In the Foundations of Arithmetic, Frege famously developed a theory which today goes by the name of logicism - that it is possible to prove the truths of arithmetic using only logical principles and definitions. Logicism fell out of favor for various reasons, most spectacular of which was that the system, which Frege thought would definitively prove his thesis, turned out to be inconsistent. In the early 1980s a movement called neo-logicism was begun by Crispin Wright. Neo-logicism holds that (...)
     
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  16. Cognitivist Probabilism.Paul D. Thorn - 2013 - In Vit Punochar & Petr Svarny (eds.), The Logica Yearbook 2012. College Publications. pp. 201-213.
    In this article, I introduce the term “cognitivism” as a name for the thesis that degrees of belief are equivalent to full beliefs about truth-valued propositions. The thesis (of cognitivism) that degrees of belief are equivalent to full beliefs is equivocal, inasmuch as different sorts of equivalence may be postulated between degrees of belief and full beliefs. The simplest sort of equivalence (and the sort of equivalence that I discuss here) identifies having a given degree of (...)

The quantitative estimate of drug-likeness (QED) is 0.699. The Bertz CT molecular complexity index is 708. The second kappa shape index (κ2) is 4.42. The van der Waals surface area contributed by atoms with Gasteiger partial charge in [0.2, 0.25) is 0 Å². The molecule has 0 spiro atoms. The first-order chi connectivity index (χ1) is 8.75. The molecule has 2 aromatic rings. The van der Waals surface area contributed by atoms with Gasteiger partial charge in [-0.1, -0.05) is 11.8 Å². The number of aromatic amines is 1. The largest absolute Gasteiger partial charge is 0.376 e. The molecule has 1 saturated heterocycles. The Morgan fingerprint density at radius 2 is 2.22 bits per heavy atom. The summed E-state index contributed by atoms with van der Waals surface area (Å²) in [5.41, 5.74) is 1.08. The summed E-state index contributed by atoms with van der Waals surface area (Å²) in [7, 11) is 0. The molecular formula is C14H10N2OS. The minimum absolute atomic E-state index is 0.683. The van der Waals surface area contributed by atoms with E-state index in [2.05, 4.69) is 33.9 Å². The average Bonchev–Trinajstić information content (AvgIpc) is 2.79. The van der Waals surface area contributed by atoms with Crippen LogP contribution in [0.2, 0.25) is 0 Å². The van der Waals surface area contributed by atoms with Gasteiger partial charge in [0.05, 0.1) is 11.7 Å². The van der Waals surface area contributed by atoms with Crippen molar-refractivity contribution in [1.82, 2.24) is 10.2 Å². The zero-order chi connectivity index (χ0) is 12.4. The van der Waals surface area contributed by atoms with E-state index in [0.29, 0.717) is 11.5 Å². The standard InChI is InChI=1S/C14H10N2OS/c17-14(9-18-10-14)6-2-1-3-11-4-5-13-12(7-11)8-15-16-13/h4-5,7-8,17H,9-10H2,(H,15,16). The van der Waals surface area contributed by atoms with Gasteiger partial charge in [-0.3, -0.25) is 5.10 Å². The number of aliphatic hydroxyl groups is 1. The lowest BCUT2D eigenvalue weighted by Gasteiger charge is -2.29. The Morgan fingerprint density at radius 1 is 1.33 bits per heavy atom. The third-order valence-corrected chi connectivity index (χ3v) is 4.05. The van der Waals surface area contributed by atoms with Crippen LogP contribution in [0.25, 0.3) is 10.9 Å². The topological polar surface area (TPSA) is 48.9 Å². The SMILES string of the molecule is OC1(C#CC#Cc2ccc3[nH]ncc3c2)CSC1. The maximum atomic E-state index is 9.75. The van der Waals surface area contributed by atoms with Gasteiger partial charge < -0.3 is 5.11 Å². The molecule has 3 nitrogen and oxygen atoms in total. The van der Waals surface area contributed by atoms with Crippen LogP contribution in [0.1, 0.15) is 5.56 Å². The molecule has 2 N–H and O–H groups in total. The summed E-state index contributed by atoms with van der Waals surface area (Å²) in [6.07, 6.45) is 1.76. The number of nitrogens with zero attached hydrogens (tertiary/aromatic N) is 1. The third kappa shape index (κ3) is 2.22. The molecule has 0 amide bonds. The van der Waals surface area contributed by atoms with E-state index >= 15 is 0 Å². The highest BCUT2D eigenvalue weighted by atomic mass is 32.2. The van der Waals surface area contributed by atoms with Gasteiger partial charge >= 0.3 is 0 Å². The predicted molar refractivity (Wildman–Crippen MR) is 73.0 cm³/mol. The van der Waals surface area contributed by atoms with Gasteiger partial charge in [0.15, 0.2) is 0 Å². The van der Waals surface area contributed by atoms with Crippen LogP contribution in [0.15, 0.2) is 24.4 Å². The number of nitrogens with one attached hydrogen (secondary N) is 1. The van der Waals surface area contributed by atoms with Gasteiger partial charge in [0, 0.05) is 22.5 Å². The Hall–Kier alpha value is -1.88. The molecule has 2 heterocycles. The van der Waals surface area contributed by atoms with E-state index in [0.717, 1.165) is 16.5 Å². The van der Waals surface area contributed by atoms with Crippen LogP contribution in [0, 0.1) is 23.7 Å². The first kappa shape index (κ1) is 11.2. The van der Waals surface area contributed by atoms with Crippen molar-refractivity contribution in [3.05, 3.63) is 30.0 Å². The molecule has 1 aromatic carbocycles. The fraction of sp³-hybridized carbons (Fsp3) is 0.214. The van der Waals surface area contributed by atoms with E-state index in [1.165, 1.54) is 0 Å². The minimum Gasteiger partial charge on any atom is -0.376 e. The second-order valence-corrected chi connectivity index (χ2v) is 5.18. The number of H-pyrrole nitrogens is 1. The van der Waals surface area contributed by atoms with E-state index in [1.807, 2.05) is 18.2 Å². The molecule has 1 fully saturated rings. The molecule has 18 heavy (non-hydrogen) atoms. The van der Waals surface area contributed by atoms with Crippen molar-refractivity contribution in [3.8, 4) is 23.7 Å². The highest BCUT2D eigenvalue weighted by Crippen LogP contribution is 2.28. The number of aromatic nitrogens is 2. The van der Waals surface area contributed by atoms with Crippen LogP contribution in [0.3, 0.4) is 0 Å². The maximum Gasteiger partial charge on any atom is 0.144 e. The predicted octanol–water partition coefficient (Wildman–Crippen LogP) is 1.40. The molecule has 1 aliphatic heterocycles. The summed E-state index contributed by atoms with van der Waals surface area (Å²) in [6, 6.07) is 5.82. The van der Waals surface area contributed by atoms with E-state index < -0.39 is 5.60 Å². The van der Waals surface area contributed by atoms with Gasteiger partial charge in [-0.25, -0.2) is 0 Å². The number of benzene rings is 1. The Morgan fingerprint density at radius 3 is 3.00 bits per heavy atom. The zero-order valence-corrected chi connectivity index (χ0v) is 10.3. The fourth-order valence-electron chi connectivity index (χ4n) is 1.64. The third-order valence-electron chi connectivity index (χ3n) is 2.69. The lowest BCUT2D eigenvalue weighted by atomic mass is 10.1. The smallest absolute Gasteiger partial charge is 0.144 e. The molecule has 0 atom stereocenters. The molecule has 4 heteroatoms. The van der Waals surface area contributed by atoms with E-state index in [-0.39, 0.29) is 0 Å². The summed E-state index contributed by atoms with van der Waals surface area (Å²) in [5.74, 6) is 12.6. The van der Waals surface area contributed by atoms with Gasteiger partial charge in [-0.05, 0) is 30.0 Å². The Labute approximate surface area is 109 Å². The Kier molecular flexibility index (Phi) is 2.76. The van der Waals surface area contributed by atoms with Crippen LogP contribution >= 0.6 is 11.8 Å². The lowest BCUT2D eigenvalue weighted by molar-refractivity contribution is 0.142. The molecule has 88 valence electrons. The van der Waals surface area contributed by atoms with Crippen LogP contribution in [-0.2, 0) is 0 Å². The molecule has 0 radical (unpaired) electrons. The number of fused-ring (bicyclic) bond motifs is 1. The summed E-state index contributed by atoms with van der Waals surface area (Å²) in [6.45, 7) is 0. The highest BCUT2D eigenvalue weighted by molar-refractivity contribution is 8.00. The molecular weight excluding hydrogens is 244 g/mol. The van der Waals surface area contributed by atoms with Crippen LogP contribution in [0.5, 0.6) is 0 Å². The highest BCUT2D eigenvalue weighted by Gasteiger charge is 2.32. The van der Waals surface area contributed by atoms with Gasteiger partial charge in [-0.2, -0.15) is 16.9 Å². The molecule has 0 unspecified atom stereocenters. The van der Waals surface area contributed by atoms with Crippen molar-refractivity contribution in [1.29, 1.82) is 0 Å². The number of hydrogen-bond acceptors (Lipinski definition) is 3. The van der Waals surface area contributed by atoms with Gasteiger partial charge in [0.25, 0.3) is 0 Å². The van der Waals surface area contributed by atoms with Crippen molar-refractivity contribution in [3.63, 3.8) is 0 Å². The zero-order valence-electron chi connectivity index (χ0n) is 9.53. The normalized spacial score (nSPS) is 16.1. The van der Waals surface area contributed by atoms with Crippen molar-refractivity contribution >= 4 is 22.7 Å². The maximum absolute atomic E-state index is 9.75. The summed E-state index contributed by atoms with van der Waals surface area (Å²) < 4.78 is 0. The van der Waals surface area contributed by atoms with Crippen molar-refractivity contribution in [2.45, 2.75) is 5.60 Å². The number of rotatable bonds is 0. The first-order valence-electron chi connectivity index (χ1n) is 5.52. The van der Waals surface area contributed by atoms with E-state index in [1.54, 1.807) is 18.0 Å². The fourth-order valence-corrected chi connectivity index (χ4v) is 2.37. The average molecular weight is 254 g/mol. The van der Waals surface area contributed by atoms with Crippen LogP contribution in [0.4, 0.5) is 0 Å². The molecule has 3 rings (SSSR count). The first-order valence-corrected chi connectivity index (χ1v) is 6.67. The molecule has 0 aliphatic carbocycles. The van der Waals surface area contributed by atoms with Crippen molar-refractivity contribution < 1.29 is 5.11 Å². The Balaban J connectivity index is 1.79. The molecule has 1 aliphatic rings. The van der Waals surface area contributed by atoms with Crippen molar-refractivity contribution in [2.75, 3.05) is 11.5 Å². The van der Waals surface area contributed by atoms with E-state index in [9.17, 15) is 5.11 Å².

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  17.  22
    Granting Automata Human Rights: Challenge to a Basis of Full-Rights Privilege.Lantz Fleming Miller - 2015 - Human Rights Review 16 (4):369-391.
    As engineers propose constructing humanlike automata, the question arises as to whether such machines merit human rights. The issue warrants serious and rigorous examination, although it has not yet cohered into a conversation. To put it into a sure direction, this paper proposes phrasing it in terms of whether humans are morally obligated to extend to maximally humanlike automata full human rights, or those set forth in common international rights documents. This paper’s approach is to consider the ontology of (...)
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  18. The Honor Code: How Moral Revolutions Happen, by Kwame Anthony Appiah. [REVIEW]Dan Demetriou - 2013 - Mind 122 (486):fzt064.